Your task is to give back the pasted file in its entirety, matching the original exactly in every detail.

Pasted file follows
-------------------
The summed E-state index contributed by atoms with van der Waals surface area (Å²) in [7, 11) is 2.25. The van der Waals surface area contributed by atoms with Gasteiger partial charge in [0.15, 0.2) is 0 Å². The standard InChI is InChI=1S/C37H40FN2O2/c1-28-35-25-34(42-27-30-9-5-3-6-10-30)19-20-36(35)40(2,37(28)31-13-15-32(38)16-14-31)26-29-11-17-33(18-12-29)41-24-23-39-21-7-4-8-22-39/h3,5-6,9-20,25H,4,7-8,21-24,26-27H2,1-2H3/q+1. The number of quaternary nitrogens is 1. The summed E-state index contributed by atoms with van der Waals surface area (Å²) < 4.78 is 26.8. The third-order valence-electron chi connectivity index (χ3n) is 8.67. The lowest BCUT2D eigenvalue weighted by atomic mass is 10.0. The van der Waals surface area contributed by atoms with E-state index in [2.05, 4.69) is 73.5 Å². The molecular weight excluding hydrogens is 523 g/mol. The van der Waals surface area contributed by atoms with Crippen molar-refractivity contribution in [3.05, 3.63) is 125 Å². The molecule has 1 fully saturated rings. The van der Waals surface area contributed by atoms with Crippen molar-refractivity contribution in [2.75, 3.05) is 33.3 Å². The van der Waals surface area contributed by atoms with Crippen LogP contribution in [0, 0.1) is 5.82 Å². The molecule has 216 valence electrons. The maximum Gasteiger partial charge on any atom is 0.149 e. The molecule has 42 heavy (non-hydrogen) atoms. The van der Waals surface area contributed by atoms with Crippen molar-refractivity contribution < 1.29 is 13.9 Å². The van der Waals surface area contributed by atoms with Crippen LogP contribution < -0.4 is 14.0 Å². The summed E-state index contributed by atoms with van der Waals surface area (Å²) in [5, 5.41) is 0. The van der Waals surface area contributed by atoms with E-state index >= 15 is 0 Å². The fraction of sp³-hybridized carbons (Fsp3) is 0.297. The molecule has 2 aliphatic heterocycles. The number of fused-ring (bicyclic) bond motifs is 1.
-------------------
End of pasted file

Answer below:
The summed E-state index contributed by atoms with van der Waals surface area (Å²) in [7, 11) is 2.25. The van der Waals surface area contributed by atoms with Gasteiger partial charge in [0.15, 0.2) is 0 Å². The standard InChI is InChI=1S/C37H40FN2O2/c1-28-35-25-34(42-27-30-9-5-3-6-10-30)19-20-36(35)40(2,37(28)31-13-15-32(38)16-14-31)26-29-11-17-33(18-12-29)41-24-23-39-21-7-4-8-22-39/h3,5-6,9-20,25H,4,7-8,21-24,26-27H2,1-2H3/q+1. The number of quaternary nitrogens is 1. The summed E-state index contributed by atoms with van der Waals surface area (Å²) < 4.78 is 26.8. The third-order valence-electron chi connectivity index (χ3n) is 8.67. The lowest BCUT2D eigenvalue weighted by atomic mass is 10.0. The van der Waals surface area contributed by atoms with E-state index in [2.05, 4.69) is 73.5 Å². The molecular weight excluding hydrogens is 523 g/mol. The van der Waals surface area contributed by atoms with Crippen molar-refractivity contribution in [3.05, 3.63) is 125 Å². The molecule has 1 fully saturated rings. The van der Waals surface area contributed by atoms with Crippen molar-refractivity contribution in [2.75, 3.05) is 33.3 Å². The van der Waals surface area contributed by atoms with Crippen LogP contribution in [0, 0.1) is 5.82 Å². The molecule has 216 valence electrons. The maximum Gasteiger partial charge on any atom is 0.149 e. The molecule has 42 heavy (non-hydrogen) atoms. The van der Waals surface area contributed by atoms with Crippen molar-refractivity contribution < 1.29 is 13.9 Å². The van der Waals surface area contributed by atoms with Crippen LogP contribution < -0.4 is 14.0 Å². The summed E-state index contributed by atoms with van der Waals surface area (Å²) in [5, 5.41) is 0. The van der Waals surface area contributed by atoms with E-state index >= 15 is 0 Å². The fraction of sp³-hybridized carbons (Fsp3) is 0.297. The molecule has 2 aliphatic heterocycles. The number of fused-ring (bicyclic) bond motifs is 1.